How important were Manchester City's strikers in deciding the league compared to their rivals?

With Mourinho moaning about a lack of forwards and Arsenal famously having just one, let’s assess whether the strikers made the difference this season.

This season saw two teams surpass 100 goals for the first time in Premier League history. Chelsea hit 103 in the 2009/10 season, however this was the first time two sides made it over the line.

Both those sides, Manchester City and Liverpool, finished in the top two positions in the league, with third placed Chelsea only reaching 71, and fourth placed Arsenal finishing 68 times. Coincidentally, these four sides finished up in the order of goals scored, highest to lowest. This would suggest that, as has been alluded to during previous seasons, whichever team scores the most wins the league!

With this mind, let’s have a look at each of the top four in striking terms.

 Man City TeamPosGoals
Sergio Agüero Man City FW 17
Edin Dzeko Man City FW 16
Álvaro Negredo Man City FW 9
Stevan Jovetic Man City FW


 Total: 45 of 102 goals (41%)

 Liverpool TeamPosGoals
Luis Suarez Liverpool FW 31
Daniel Sturridge Liverpool FW 21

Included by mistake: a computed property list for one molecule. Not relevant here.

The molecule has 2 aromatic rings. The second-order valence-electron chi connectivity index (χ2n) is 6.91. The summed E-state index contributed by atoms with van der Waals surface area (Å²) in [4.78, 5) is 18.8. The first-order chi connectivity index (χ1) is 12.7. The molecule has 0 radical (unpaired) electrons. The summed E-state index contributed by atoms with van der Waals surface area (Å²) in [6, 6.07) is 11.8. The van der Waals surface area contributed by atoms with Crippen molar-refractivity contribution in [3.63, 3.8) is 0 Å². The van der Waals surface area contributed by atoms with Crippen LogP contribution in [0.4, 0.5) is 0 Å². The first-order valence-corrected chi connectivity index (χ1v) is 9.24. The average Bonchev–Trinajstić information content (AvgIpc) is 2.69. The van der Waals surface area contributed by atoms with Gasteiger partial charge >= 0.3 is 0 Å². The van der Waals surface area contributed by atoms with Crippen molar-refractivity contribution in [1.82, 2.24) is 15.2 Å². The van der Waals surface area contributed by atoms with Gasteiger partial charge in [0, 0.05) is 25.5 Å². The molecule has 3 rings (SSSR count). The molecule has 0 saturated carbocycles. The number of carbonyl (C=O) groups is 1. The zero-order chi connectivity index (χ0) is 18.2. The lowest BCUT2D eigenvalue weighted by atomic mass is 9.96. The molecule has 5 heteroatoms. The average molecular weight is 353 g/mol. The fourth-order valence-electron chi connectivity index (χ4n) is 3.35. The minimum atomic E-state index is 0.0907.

Total: 52 of 101 goals (51%)

 Chelsea TeamPosGoals
Samuel Eto'o Chelsea FW 9
Demba Ba Chelsea FW 5
Fernando Torres Chelsea FW 5

 Total: 19 of 71 goals (27%)

 Arsenal TeamPosGoals
Olivier Giroud Arsenal FW 16
Nicklas Bendtner Arsenal FW


 Total: 17 of 68 goals (25%)

As we can see, both Liverpool and City had forwards totalling around half of their huge goal tallies. If we removed the strikers contributions altogether, we can see that, with the slight exception of Manchester City who had 20 goal midfielder Yaya Touré, all sides scored a similar figure. This again strongly suggests that those who have the highest scoring forwards ultimately win.

This leads me to question why Wenger didn’t do everything within his power to sign a forward during his two windows of opportunity. The Arsenal manager would have been privy to higher analytical means than I, and yet still Giroud was left alone to shoulder the goalscoring responsibility.

These stats suggest what everyone assumed - that if Arsenal had signed a striker to contribute even just ten more goals, they would have most probably finished in a superior position.

As for Chelsea, Mourinho’s whining grows old fast. He was quick to ridicule his leading-men for not scoring as frequently as perhaps they should. However, public derision probably wasn’t the most astute motivational tactic, and Mourinho himself independently shipped out 32-goal-in-66-game striker Romelu Lukaku so must foot some of the blame for his first finish outside of the top two.

Liverpool fielded just two strikers all season and still managed a return of 51 goals between them. They will have to strengthen their options if serious about a title challenge next season, as for both forwards to continue with such scintillating runs of form is improbable. 

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